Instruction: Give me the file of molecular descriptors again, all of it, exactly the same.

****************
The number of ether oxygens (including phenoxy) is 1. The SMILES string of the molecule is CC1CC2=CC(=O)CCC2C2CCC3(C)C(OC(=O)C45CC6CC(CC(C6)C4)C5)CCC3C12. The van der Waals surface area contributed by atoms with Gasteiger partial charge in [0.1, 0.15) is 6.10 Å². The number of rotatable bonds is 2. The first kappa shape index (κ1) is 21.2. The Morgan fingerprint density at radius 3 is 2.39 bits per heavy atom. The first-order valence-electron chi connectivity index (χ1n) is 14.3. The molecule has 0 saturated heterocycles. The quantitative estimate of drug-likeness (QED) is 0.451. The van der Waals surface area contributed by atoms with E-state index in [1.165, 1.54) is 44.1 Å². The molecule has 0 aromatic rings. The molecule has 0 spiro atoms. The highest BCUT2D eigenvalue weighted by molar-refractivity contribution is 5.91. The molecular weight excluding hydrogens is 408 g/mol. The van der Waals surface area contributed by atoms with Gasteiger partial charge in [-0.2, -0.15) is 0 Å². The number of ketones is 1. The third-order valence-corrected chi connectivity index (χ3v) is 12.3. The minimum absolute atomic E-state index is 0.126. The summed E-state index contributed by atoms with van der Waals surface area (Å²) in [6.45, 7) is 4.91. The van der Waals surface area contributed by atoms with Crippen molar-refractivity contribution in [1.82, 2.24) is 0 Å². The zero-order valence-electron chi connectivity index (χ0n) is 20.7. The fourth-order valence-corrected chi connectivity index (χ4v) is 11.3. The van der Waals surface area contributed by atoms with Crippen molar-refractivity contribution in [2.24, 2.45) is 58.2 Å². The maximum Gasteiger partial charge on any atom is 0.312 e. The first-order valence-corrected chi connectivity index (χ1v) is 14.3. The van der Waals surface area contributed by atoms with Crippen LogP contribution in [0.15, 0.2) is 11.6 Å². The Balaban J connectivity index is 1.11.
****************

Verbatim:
The number of ether oxygens (including phenoxy) is 1. The SMILES string of the molecule is CC1CC2=CC(=O)CCC2C2CCC3(C)C(OC(=O)C45CC6CC(CC(C6)C4)C5)CCC3C12. The van der Waals surface area contributed by atoms with Gasteiger partial charge in [0.1, 0.15) is 6.10 Å². The number of rotatable bonds is 2. The first kappa shape index (κ1) is 21.2. The Morgan fingerprint density at radius 3 is 2.39 bits per heavy atom. The first-order valence-electron chi connectivity index (χ1n) is 14.3. The molecule has 0 saturated heterocycles. The quantitative estimate of drug-likeness (QED) is 0.451. The van der Waals surface area contributed by atoms with E-state index in [1.165, 1.54) is 44.1 Å². The molecule has 0 aromatic rings. The molecule has 0 spiro atoms. The highest BCUT2D eigenvalue weighted by molar-refractivity contribution is 5.91. The molecular weight excluding hydrogens is 408 g/mol. The van der Waals surface area contributed by atoms with Gasteiger partial charge in [-0.2, -0.15) is 0 Å². The number of ketones is 1. The third-order valence-corrected chi connectivity index (χ3v) is 12.3. The minimum absolute atomic E-state index is 0.126. The summed E-state index contributed by atoms with van der Waals surface area (Å²) in [6.45, 7) is 4.91. The van der Waals surface area contributed by atoms with Crippen molar-refractivity contribution in [1.82, 2.24) is 0 Å². The zero-order valence-electron chi connectivity index (χ0n) is 20.7. The fourth-order valence-corrected chi connectivity index (χ4v) is 11.3. The van der Waals surface area contributed by atoms with Crippen molar-refractivity contribution in [2.24, 2.45) is 58.2 Å². The maximum Gasteiger partial charge on any atom is 0.312 e. The first-order valence-corrected chi connectivity index (χ1v) is 14.3. The van der Waals surface area contributed by atoms with Crippen LogP contribution in [0.15, 0.2) is 11.6 Å². The Balaban J connectivity index is 1.11.